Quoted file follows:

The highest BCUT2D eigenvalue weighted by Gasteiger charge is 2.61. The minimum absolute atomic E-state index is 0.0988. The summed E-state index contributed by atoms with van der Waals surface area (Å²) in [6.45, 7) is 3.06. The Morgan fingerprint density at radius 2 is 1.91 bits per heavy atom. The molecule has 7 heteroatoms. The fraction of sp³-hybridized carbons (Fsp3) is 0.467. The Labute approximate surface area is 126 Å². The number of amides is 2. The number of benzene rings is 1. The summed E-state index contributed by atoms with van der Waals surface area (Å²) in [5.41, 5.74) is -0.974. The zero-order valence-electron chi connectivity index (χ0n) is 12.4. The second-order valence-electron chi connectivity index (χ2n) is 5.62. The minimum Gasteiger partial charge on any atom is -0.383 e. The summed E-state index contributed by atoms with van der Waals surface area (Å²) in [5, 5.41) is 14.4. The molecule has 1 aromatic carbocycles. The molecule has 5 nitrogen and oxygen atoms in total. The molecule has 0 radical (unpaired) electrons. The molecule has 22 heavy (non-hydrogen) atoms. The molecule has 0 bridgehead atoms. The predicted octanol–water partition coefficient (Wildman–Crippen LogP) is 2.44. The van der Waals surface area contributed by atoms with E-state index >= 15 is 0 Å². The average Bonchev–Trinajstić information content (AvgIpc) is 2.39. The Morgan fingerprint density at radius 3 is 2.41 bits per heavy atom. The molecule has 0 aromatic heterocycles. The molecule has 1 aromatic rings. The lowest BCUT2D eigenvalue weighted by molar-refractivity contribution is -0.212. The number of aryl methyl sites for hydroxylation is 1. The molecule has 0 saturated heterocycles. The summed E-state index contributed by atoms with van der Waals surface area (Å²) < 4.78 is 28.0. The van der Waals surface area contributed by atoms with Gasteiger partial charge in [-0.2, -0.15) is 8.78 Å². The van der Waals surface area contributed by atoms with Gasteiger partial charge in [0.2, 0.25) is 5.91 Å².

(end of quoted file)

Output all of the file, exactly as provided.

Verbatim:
The highest BCUT2D eigenvalue weighted by Gasteiger charge is 2.61. The minimum absolute atomic E-state index is 0.0988. The summed E-state index contributed by atoms with van der Waals surface area (Å²) in [6.45, 7) is 3.06. The Morgan fingerprint density at radius 2 is 1.91 bits per heavy atom. The molecule has 7 heteroatoms. The fraction of sp³-hybridized carbons (Fsp3) is 0.467. The Labute approximate surface area is 126 Å². The number of amides is 2. The number of benzene rings is 1. The summed E-state index contributed by atoms with van der Waals surface area (Å²) in [5.41, 5.74) is -0.974. The zero-order valence-electron chi connectivity index (χ0n) is 12.4. The second-order valence-electron chi connectivity index (χ2n) is 5.62. The minimum Gasteiger partial charge on any atom is -0.383 e. The summed E-state index contributed by atoms with van der Waals surface area (Å²) in [5, 5.41) is 14.4. The molecule has 1 aromatic carbocycles. The molecule has 5 nitrogen and oxygen atoms in total. The molecule has 0 radical (unpaired) electrons. The molecule has 22 heavy (non-hydrogen) atoms. The molecule has 0 bridgehead atoms. The predicted octanol–water partition coefficient (Wildman–Crippen LogP) is 2.44. The van der Waals surface area contributed by atoms with E-state index >= 15 is 0 Å². The average Bonchev–Trinajstić information content (AvgIpc) is 2.39. The Morgan fingerprint density at radius 3 is 2.41 bits per heavy atom. The molecule has 0 aromatic heterocycles. The molecule has 1 aromatic rings. The lowest BCUT2D eigenvalue weighted by molar-refractivity contribution is -0.212. The number of aryl methyl sites for hydroxylation is 1. The molecule has 0 saturated heterocycles. The summed E-state index contributed by atoms with van der Waals surface area (Å²) < 4.78 is 28.0. The van der Waals surface area contributed by atoms with Gasteiger partial charge in [-0.2, -0.15) is 8.78 Å². The van der Waals surface area contributed by atoms with Gasteiger partial charge in [0.2, 0.25) is 5.91 Å².